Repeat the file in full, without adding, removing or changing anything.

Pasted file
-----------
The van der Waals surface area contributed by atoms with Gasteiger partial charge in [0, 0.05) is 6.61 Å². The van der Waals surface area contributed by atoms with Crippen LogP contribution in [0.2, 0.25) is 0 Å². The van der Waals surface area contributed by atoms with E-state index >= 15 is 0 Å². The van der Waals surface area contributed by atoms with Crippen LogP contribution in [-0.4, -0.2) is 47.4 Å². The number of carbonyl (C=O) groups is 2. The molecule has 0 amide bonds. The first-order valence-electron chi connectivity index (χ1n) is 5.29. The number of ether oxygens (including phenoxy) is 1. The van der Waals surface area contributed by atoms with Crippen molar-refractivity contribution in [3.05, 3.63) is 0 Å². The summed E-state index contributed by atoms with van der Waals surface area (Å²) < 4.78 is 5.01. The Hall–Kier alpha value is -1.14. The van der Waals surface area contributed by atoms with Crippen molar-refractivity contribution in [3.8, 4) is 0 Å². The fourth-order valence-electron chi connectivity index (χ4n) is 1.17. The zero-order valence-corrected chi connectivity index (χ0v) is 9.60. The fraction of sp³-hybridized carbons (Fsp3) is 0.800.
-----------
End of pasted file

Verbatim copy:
The van der Waals surface area contributed by atoms with Gasteiger partial charge in [0, 0.05) is 6.61 Å². The van der Waals surface area contributed by atoms with Crippen LogP contribution in [0.2, 0.25) is 0 Å². The van der Waals surface area contributed by atoms with E-state index >= 15 is 0 Å². The van der Waals surface area contributed by atoms with Crippen LogP contribution in [-0.4, -0.2) is 47.4 Å². The number of carbonyl (C=O) groups is 2. The molecule has 0 amide bonds. The first-order valence-electron chi connectivity index (χ1n) is 5.29. The number of ether oxygens (including phenoxy) is 1. The van der Waals surface area contributed by atoms with Crippen molar-refractivity contribution in [3.05, 3.63) is 0 Å². The summed E-state index contributed by atoms with van der Waals surface area (Å²) < 4.78 is 5.01. The Hall–Kier alpha value is -1.14. The van der Waals surface area contributed by atoms with Crippen molar-refractivity contribution in [3.8, 4) is 0 Å². The fourth-order valence-electron chi connectivity index (χ4n) is 1.17. The zero-order valence-corrected chi connectivity index (χ0v) is 9.60. The fraction of sp³-hybridized carbons (Fsp3) is 0.800.